As with the landing of the ANZAC, the Ottoman troops were clearly in the minority. However, they could not be overrun by the British and held their positions. Only on W-Strand did the Lancashire Fusiliers overwhelm the Ottoman defenders with heavy casualties. 600 of a total of 1,000 British soldiers were killed. The battalions on V-Strand suffered losses of up to 70%.

The first battles

A 75mm French gun during the 3rd Battle of Krithia

On April 27, Mustafa Kemal made an attempt to repel the ANZAC troops. The attack failed with heavy losses on the part of the Ottoman troops due to the intervention of the Allied ship artillery.

The next day the British tried, now supported by the French, to capture Krithia, which was held by the Ottoman army. The planning of the attack was disorganized, however, and communication between the troop units did not work. The soldiers of the 29th Division were also exhausted from the battle for the Sedd-ul-Bahr fortress. The conquest of the village was therefore unsuccessful. The Allied trenches were halfway between Krithia and the southern headland of the island after the attack. The fighting at Cape Helles immediately went into the trench warfare over. On the nights of May 1st and 3rd, the Allies repulsed all Ottoman counter-attacks, even though they had even broken through French lines at one point.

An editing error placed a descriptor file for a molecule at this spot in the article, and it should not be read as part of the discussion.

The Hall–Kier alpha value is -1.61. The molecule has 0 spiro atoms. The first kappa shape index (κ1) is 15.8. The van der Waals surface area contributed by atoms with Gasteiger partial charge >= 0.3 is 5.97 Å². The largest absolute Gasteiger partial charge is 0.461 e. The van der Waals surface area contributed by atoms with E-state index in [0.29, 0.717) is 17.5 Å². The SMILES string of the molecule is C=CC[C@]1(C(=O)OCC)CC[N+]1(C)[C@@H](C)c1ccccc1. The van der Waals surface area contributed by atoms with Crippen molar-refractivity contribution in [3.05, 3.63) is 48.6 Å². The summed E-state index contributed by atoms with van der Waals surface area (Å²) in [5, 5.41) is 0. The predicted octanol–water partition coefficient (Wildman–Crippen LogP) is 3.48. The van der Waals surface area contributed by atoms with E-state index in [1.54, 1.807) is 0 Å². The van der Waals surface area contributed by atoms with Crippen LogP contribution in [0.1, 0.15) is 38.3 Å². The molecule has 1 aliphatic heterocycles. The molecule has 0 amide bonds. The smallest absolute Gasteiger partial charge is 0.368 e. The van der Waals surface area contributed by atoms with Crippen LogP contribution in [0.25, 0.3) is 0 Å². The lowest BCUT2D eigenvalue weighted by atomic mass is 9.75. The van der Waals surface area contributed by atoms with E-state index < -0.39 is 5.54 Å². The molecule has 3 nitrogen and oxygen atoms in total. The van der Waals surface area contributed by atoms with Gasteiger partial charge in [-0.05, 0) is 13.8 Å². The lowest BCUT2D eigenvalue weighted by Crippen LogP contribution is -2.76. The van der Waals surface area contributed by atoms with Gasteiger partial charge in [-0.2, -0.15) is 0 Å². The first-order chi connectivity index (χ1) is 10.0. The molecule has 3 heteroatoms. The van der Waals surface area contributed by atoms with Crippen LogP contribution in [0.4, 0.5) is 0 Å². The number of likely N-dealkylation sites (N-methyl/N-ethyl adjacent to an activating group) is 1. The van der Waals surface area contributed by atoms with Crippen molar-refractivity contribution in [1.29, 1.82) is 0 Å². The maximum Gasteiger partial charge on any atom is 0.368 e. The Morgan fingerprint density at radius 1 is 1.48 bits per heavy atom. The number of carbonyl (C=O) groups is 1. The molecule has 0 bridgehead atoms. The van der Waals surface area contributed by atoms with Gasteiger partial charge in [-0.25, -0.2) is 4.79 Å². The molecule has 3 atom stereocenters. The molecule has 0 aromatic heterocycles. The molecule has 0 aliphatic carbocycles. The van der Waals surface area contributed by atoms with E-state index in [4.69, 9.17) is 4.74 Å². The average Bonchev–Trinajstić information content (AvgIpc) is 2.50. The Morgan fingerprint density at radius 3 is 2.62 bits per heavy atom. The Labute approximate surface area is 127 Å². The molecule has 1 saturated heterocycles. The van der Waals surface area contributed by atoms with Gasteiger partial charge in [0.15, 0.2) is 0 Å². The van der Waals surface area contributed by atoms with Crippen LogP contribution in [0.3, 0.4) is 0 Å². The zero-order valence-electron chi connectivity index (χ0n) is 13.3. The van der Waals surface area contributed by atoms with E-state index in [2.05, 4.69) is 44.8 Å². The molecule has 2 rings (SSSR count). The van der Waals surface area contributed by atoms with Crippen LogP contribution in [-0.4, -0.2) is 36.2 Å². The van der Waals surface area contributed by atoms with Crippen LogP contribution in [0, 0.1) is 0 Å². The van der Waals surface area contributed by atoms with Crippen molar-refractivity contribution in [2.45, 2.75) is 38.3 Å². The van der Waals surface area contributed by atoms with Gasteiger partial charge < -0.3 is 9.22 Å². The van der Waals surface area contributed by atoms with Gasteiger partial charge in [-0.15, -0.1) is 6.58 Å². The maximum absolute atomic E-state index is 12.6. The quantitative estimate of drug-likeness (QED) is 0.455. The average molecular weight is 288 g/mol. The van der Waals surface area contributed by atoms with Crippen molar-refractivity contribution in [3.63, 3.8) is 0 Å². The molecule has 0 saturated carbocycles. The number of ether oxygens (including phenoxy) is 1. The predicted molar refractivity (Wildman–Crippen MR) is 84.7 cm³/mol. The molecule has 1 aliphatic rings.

On May 2nd, the ANZAC attacked to recapture the Baby 700 altitude . The troops only advanced with great losses. Attempts to dig into some of the new positions failed and the ANZAC had to withdraw on the night of May 3rd.

At the beginning of the second battle for Krithia on May 6, General Hamilton ordered the transfer of two brigades from ANZAC to the Helles front. The subsequent attacks failed again with high losses.

On May 19, the Ottoman army launched a major attack against the ANZAC. With a majority of 40,000 men, 10,000 Australians and New Zealanders were to be overrun. The attack failed with high losses. On May 24th, both sides therefore agreed a short-term armistice to bury the large number of dead who were lying in the no-man's-land on the front and thus prevent the risk of epidemics.

The German submarine U 21 under Kapitänleutnant Otto Hersing sank the British battleship Triumph off Gaba Tepe on May 25 and the British battleship Majestic , which was used for artillery support for the land forces, on May 27, off Cape Helles .